It can be a good idea to tailor your resume for each potential employer. This can help you ensure that it applies to the specific position. When a hiring manager receives a resume that seems to detail a good fit for the job on offer, they are likely to shortlist it. This means you may move to the next round of the application process.

2. Read the job listing thoroughly

The job listing typically contains information about the kind of employee the employer is seeking. For example, if you read the listing for a customer service representative and notice that they want proactive and positive individuals, you can attempt to include synonyms of these words on your resume. You could describe yourself as self-motivated, focused, optimistic or friendly. Instead of copying the words in the job listing exactly, try to find some alternative words that you feel match the description's tone.

3. Consider your personal skills

After reading the job description, you can think about the skills that could make you a good candidate for the job. For example, if they ask for people who have leadership skills, you could use some of the words that describe a leadership role. These may include verbs like advocate, inspire, orchestrate, pioneer and unite. It's important to only describe skills that you have.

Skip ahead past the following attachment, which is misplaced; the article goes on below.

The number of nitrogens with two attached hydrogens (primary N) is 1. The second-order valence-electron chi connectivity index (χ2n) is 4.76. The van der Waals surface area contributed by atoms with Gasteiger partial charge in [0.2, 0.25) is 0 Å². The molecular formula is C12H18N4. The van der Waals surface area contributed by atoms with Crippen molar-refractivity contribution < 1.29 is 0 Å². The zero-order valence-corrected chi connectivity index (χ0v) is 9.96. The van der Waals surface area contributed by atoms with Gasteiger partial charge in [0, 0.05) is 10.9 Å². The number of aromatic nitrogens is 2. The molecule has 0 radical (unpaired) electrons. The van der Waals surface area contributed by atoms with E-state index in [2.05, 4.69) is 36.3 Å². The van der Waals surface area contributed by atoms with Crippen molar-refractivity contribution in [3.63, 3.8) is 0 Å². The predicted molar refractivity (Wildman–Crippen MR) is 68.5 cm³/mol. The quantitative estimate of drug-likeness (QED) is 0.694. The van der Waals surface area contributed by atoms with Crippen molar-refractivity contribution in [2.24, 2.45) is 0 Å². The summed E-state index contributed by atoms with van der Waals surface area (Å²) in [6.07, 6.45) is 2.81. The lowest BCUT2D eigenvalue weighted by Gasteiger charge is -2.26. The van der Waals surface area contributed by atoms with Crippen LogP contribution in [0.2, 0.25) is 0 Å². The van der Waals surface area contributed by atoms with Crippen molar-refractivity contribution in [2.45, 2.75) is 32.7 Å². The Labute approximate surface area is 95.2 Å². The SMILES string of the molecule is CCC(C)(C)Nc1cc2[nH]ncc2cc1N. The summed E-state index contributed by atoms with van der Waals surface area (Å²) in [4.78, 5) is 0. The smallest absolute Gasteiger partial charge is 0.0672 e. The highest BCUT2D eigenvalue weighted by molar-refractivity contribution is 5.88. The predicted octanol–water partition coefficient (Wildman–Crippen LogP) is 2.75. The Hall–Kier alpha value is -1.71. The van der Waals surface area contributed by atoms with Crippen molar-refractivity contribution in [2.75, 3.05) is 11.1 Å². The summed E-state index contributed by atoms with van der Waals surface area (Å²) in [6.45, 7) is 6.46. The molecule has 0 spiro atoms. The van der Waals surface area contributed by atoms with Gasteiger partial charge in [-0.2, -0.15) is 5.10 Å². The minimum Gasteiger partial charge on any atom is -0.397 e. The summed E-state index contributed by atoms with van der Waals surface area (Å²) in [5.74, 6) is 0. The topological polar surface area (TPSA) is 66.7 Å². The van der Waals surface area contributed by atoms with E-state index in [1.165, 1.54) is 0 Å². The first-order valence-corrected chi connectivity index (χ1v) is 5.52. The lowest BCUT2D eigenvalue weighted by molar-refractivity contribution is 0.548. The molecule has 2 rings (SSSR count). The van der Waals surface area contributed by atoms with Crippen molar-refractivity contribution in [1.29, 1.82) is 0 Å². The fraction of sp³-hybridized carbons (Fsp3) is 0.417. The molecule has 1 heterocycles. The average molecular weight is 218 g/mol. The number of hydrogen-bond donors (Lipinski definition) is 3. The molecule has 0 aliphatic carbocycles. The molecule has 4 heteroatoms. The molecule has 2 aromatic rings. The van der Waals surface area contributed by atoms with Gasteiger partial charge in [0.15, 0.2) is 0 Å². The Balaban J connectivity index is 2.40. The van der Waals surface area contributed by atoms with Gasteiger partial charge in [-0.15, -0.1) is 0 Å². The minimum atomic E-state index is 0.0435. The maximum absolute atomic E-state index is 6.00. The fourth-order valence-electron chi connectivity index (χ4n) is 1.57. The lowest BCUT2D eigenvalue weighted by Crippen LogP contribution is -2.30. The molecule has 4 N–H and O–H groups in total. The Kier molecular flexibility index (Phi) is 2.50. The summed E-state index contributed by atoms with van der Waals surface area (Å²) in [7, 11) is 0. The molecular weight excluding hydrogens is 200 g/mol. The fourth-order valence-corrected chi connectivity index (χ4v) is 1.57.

4. Do further research on their website

As you prepare to apply for a job, it may be a good idea to research the company's website. You can see if they have any information about their company's ethos or any particular information for prospective employees. For example, if you see they pride themselves on being a sustainable company and you also have an environmentally friendly mindset, you could highlight this on your resume by using power words like eco-conscious to describe yourself.